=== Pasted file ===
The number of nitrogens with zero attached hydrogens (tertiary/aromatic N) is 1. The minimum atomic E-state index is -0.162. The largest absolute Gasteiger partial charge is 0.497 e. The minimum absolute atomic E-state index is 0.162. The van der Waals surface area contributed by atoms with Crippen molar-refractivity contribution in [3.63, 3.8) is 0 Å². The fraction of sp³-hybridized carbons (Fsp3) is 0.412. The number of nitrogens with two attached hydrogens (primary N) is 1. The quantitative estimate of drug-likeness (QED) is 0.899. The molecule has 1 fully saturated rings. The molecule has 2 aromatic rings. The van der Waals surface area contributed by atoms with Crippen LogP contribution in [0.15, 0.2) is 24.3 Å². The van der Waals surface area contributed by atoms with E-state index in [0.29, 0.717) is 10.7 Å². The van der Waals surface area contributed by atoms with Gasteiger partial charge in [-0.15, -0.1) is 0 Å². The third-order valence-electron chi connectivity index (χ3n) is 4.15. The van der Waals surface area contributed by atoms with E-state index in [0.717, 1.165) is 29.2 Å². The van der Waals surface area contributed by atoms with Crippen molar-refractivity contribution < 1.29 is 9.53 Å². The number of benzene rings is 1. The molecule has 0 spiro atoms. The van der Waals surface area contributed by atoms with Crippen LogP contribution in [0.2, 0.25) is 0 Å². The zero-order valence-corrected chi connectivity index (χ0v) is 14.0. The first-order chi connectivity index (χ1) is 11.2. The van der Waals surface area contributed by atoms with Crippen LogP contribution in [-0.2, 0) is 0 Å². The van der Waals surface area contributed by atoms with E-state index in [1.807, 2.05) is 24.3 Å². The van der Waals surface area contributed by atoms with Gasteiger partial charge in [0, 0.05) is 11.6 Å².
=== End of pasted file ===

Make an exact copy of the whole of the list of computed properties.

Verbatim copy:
The number of nitrogens with zero attached hydrogens (tertiary/aromatic N) is 1. The minimum atomic E-state index is -0.162. The largest absolute Gasteiger partial charge is 0.497 e. The minimum absolute atomic E-state index is 0.162. The van der Waals surface area contributed by atoms with Crippen molar-refractivity contribution in [3.63, 3.8) is 0 Å². The fraction of sp³-hybridized carbons (Fsp3) is 0.412. The number of nitrogens with two attached hydrogens (primary N) is 1. The quantitative estimate of drug-likeness (QED) is 0.899. The molecule has 1 fully saturated rings. The molecule has 2 aromatic rings. The van der Waals surface area contributed by atoms with Crippen LogP contribution in [0.15, 0.2) is 24.3 Å². The van der Waals surface area contributed by atoms with E-state index in [0.29, 0.717) is 10.7 Å². The van der Waals surface area contributed by atoms with Gasteiger partial charge in [-0.15, -0.1) is 0 Å². The third-order valence-electron chi connectivity index (χ3n) is 4.15. The van der Waals surface area contributed by atoms with E-state index in [0.717, 1.165) is 29.2 Å². The van der Waals surface area contributed by atoms with Crippen molar-refractivity contribution < 1.29 is 9.53 Å². The number of benzene rings is 1. The molecule has 0 spiro atoms. The van der Waals surface area contributed by atoms with Crippen LogP contribution in [0.2, 0.25) is 0 Å². The zero-order valence-corrected chi connectivity index (χ0v) is 14.0. The first-order chi connectivity index (χ1) is 11.2. The van der Waals surface area contributed by atoms with Crippen LogP contribution in [-0.2, 0) is 0 Å². The van der Waals surface area contributed by atoms with E-state index in [1.807, 2.05) is 24.3 Å². The van der Waals surface area contributed by atoms with Gasteiger partial charge in [0, 0.05) is 11.6 Å².